CCI quiet-22 Rimfire ammunitionHow would you like to be able to shoot a rimfire rifle or pistol that only makes 25% as much noise as a standard .22 LR gun? And no, we’re not talking about a suppressor-equipped firearm. CCI claims that its new Quiet-22 rimfire ammo “generates one-quarter the perceived noise level of standard velocity .22 LR rounds.” So this stuff is very quiet indeed, and it’s also affordable — a 50-round box sells for under $4.00 at major online vendors.

CCI’S 710 fps Quiet-22 Ammo only produces 68 Decibels (dB) of sound at the shooter’s ear (compared to 132-139 dB for a standard .22LR). How do we put that in perspective? Consider this: 68-70 dB is the noise level inside a typical family sedan cruising at 70 mph. For additional comparisons, a typical alarm clock ringer produces 80 dB of noise, while a hair dryer can deliver 90 dB. The sound levels at rock concerts can top 115 dB, and a chain saw can hit 125 dB.

To achieve its low sound levels, CCI’s Quiet-22 ammo sacrifices both speed and energy. Rated velocity is just 710 fps, and the 40gr LRN bullet only has about 36 ft-lbs of energy at 100 yards. So this ammo may not be a great choice for varminting, except for very small prey. On the other hand the ammo could be ideal for short-range plinking and fun shooting. For paper punching, CCI notes that Quiet-22 ammo offers better performance than an air rifle with similar noise levels. CCI’s Quiet-22 Ammo may also be perfect for areas where shooting is allowed, but noise pollution is a concern.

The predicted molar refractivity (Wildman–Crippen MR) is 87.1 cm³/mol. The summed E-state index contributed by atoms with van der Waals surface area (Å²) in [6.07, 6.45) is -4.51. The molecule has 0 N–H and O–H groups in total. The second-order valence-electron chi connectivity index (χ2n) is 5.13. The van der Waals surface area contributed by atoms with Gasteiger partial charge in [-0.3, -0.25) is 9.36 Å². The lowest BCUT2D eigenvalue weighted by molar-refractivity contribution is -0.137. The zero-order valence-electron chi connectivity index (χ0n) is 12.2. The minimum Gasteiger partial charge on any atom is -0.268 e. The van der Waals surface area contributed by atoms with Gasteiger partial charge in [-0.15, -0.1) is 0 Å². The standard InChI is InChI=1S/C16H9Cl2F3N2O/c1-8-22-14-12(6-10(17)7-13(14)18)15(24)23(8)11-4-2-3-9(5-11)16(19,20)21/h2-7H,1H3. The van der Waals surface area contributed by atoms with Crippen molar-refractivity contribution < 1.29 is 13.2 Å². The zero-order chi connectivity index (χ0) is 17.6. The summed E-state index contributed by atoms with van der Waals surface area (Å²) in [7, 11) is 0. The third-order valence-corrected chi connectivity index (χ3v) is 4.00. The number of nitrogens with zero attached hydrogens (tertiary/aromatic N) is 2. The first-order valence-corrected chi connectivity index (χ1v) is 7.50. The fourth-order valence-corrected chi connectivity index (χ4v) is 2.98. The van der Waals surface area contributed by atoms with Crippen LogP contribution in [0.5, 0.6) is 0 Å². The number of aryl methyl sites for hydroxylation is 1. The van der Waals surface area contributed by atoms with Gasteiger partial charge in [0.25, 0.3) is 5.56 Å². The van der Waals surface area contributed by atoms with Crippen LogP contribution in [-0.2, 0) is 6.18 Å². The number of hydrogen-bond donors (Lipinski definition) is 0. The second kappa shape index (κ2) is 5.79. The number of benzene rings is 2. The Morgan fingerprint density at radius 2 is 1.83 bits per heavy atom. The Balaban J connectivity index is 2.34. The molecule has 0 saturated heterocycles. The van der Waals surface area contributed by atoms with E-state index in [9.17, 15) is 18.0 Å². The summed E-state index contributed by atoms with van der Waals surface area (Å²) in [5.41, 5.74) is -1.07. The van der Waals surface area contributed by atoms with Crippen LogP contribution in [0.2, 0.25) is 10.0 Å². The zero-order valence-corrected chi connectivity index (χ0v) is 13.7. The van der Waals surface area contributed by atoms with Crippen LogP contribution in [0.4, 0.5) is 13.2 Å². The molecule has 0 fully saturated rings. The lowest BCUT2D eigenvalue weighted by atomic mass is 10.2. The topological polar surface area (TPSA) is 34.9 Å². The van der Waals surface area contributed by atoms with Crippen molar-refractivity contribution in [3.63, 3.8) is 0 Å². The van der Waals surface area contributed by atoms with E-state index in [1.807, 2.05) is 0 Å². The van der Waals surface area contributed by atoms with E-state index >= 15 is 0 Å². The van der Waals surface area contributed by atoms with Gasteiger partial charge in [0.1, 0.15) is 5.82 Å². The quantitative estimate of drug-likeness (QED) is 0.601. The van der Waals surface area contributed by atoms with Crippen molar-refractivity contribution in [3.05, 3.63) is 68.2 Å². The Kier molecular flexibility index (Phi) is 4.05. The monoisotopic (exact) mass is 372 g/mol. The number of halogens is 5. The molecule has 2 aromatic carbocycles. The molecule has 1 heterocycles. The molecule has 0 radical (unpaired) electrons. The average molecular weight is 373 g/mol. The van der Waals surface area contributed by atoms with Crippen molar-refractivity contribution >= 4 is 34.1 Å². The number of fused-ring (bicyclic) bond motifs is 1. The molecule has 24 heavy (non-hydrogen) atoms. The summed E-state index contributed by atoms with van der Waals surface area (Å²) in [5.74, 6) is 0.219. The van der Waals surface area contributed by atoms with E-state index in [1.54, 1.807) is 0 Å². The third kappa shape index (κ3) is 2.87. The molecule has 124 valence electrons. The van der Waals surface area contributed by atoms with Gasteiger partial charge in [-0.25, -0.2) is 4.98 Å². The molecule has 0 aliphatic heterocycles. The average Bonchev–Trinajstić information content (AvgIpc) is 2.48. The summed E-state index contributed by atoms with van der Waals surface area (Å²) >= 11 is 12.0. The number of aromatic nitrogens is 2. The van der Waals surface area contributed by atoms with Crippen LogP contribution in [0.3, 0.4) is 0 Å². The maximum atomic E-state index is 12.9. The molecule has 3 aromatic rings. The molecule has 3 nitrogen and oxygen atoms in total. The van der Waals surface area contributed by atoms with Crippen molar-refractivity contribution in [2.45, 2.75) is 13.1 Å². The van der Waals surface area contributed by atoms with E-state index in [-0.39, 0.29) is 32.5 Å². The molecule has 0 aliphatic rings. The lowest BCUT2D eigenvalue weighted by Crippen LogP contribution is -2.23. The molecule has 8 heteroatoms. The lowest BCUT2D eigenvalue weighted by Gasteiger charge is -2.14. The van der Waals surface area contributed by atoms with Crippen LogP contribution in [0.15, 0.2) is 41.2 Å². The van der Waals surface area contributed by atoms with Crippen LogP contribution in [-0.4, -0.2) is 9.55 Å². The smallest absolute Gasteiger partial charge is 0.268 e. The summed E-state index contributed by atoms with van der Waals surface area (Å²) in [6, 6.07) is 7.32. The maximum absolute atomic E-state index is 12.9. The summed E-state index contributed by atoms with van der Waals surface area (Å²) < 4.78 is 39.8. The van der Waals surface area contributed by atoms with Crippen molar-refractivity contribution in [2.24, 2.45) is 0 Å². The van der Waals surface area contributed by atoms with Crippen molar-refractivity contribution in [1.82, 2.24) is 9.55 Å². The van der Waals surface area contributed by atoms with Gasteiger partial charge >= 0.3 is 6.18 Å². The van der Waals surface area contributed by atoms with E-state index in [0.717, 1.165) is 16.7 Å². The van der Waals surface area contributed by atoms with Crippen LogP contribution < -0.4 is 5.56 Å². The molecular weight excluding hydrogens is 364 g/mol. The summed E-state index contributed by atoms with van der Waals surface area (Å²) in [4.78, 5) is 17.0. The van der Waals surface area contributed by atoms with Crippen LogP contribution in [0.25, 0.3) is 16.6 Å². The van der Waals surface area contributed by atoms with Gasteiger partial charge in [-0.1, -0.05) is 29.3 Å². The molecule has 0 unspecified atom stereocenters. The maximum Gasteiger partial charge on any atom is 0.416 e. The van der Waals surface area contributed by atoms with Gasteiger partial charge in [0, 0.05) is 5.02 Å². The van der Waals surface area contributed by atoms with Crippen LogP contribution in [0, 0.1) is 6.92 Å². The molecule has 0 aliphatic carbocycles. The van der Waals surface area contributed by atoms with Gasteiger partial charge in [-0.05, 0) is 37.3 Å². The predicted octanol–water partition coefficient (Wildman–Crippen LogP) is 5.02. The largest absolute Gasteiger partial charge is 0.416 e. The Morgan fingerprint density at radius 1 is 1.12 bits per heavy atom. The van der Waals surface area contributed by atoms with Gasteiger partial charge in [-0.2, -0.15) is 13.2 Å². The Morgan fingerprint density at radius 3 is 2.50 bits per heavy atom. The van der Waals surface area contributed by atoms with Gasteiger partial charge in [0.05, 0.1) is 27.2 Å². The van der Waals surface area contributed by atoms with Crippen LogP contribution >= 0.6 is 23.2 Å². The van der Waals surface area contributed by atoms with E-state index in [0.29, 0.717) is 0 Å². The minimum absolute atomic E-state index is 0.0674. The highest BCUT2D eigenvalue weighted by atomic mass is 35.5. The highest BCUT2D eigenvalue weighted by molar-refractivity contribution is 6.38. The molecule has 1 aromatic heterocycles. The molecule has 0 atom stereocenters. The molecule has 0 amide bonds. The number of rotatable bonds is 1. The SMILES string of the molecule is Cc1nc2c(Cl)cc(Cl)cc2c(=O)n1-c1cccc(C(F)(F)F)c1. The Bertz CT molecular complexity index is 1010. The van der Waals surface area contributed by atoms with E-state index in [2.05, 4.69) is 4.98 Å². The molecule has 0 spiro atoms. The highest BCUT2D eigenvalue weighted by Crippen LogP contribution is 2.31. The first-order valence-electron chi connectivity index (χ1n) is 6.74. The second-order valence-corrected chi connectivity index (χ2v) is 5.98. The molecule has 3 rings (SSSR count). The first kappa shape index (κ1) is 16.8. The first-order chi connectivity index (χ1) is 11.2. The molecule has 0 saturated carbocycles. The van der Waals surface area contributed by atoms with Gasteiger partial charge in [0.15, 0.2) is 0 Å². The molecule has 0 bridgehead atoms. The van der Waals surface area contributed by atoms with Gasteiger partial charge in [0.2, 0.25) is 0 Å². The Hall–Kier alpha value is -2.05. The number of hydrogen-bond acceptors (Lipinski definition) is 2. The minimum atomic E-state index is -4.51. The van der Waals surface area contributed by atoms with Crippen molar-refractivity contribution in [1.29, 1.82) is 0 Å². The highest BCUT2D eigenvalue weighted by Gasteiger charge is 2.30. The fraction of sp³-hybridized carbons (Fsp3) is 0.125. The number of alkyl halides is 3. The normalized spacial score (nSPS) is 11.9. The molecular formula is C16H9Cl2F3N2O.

CCI quiet-22 Rimfire ammunition

Do You Need To Wear Muffs?
CCI says you can shoot this ammo without hearing protection. The 68 dB report of this ammo is well below the 85 dB(A) noise level at which OSHA requires hearing protection in the workplace. However, remember that, when you’re at a range with other shooters, you must shield your ears from the noise produced by other firearms. So even if you use Quiet-22 ammo, you’ll need muffs/plugs if other shooters nearby are using conventional rimfire and centerfire ammo.

Permalink Bullets, Brass, Ammo, New Product 14 Comments »